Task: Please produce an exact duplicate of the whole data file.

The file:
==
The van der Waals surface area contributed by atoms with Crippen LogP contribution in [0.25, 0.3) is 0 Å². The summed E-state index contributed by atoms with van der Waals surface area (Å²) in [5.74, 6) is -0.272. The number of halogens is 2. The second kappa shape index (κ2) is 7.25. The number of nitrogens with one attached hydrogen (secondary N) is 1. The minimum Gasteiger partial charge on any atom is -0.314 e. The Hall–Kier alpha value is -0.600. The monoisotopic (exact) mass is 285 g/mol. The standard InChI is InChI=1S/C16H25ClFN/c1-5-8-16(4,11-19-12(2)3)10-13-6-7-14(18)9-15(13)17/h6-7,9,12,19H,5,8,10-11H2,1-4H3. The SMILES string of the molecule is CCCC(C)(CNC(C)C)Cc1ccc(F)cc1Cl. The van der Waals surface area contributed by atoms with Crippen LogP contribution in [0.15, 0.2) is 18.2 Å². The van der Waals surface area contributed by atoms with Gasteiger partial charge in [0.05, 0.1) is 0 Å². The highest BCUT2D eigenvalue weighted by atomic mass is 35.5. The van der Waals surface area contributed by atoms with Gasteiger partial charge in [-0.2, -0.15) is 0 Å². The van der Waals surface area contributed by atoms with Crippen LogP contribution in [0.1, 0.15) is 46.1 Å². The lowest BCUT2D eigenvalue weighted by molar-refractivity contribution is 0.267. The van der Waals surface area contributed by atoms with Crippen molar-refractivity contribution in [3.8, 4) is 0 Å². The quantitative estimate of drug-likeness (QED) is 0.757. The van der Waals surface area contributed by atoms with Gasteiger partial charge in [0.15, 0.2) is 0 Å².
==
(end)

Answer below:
The van der Waals surface area contributed by atoms with Crippen LogP contribution in [0.25, 0.3) is 0 Å². The summed E-state index contributed by atoms with van der Waals surface area (Å²) in [5.74, 6) is -0.272. The number of halogens is 2. The second kappa shape index (κ2) is 7.25. The number of nitrogens with one attached hydrogen (secondary N) is 1. The minimum Gasteiger partial charge on any atom is -0.314 e. The Hall–Kier alpha value is -0.600. The monoisotopic (exact) mass is 285 g/mol. The standard InChI is InChI=1S/C16H25ClFN/c1-5-8-16(4,11-19-12(2)3)10-13-6-7-14(18)9-15(13)17/h6-7,9,12,19H,5,8,10-11H2,1-4H3. The SMILES string of the molecule is CCCC(C)(CNC(C)C)Cc1ccc(F)cc1Cl. The van der Waals surface area contributed by atoms with Crippen LogP contribution in [0.15, 0.2) is 18.2 Å². The van der Waals surface area contributed by atoms with Gasteiger partial charge in [0.05, 0.1) is 0 Å². The highest BCUT2D eigenvalue weighted by atomic mass is 35.5. The van der Waals surface area contributed by atoms with Gasteiger partial charge in [-0.2, -0.15) is 0 Å². The van der Waals surface area contributed by atoms with Crippen LogP contribution in [0.1, 0.15) is 46.1 Å². The lowest BCUT2D eigenvalue weighted by molar-refractivity contribution is 0.267. The van der Waals surface area contributed by atoms with Crippen molar-refractivity contribution in [3.8, 4) is 0 Å². The quantitative estimate of drug-likeness (QED) is 0.757. The van der Waals surface area contributed by atoms with Gasteiger partial charge in [0.15, 0.2) is 0 Å².